When someone says that you should try “living below your means,” most of us immediately think that we need to simply stop spending money, buy things only on sale, and put away quite a bit while trying to live just above the poverty line. The fact of the matter is, that isn’t exactly the way to go.
Here are a few ways to live below your means while still maintaining stability and high-quality life.
The quickest way to lose a lot of money is to start buying things that are cheaply made that you’ll have to replace within the next month or so. While buying higher-quality products seems to be more expensive at the time, investing in the product with the better quality will definitely pay off in the long run. For example, if you were to purchase a pair of running shoes that were on sale at your local bargain mart you would be saving money on them in the short run.
While this might seem to keep extra pennies in your pocket, if you run continuously the shoes will wear down within a matter of weeks because of the cheaper material used for the shoes. And you’ll find yourself spending more money in the coming months just to replace them. However, if you were to spend your money on a pair of shoes that were made of leather and high-quality rubber with a sculpted instep, you’ll be granted comfort while running and the shoes will last longer.
While taking a multi-vitamin might seem like the most ideal thing to do to help you stay on top of your health, it isn’t always easy. First, you need to find the vitamin that gives you the most nutrients and that’s readily absorbable by your body. Second, you’ll need to find a brand that uses natural and GMO-free ingredients. Finally, you’ll need to maintain the regimen.
Buying cheap vitamins can be a lot like buying cheap shoes: you get what you pay for. Sometimes, the cheaper vitamins do more harm than good. If you purchase high-quality vitamins, you can easily maintain a comfortable level of health without spending copious amounts of money seeing a physician every time you get sick.
Often times, people hear the word “generic” and dub it with a bout of negativity that you wouldn’t believe. However, if you’re in the market for medications, you’ll want to look into generics. This is one area that’ll allow you to spend less at the time and keep spending less every time you fill a prescription. Most pharmacists will be more than willing to provide you with a list of medications and their generic alternatives. The better part of that deal is that most insurance companies will help you pay for the generic medications as well as the name brand.
Your car is your friend; your computer is potentially your lifeline; and your kitchen appliances have been there for you since you started your work as an undergraduate. What better way to keep a little extra money in your savings than to maintain what you already have. Take your car in for regular service and checks to ensure that your faithful steed lasts you through the years without incident. You might be surprised to find out exactly how long your engine will last you if you do your tune-ups on time and potentially switch to the next gas level up. Make sure all home appliances are well cleaned and in working condition.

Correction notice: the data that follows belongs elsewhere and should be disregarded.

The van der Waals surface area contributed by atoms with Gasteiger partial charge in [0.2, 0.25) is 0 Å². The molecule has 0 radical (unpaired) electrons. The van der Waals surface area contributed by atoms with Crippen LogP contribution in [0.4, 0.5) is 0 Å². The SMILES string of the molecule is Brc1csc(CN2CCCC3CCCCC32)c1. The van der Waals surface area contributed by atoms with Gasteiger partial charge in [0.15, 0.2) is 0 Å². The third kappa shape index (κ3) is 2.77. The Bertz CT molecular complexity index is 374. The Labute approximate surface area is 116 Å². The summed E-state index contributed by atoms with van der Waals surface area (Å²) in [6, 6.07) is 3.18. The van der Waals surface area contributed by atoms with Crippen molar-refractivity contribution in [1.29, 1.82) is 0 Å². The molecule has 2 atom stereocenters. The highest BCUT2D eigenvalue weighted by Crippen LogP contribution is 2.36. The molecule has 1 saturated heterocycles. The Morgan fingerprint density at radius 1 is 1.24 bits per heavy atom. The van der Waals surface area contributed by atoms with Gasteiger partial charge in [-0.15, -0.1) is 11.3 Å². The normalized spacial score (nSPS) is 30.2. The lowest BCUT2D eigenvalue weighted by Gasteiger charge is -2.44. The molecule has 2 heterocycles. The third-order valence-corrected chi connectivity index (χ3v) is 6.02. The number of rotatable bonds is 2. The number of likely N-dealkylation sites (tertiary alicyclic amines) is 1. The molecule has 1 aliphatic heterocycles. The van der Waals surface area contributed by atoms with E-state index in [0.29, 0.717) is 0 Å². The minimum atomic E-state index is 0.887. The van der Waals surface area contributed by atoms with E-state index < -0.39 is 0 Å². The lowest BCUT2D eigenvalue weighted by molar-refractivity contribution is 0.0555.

Not only will this one save you from buying a whole bunch of new-fangled things, but it could also help keep your electric bills in check. By making sure that your microwave, coffee pot, or other household favorites are maintained, you’ll be able to ensure that you’re using the proper outlet wattage and that your appliances aren’t over exerting themselves. Your electronics are no different. Make sure to run regular scans on your computers, tablets, and phones. This will keep you from falling prey to the expansive world of viruses and malware running amok on the Internet.
Just because you have a huge limit on your favorite credit card doesn’t mean that you should max it out. In fact, most credit card companies would prefer that you stay around the 30 percent mark on your cards. This doesn’t mean that you should never use them. When it comes to your credit, learn to use them on things you were going to purchase anyway and pay off the balance when you get the chance. This includes groceries, gas, and other non-credit card related bills. This will help you build your credit and keep yourself out of the poor house.
These are but a few ways to live under your means while still living comfortably. You should still put away about 10 percent of your pay check into a savings account as a way to create a buffer for those rainy days. But for the rest of your hard-earned cash, try these tricks and see how quickly your stash grows.
What are a few other ways that you’ve used to live under your means while building your financial base?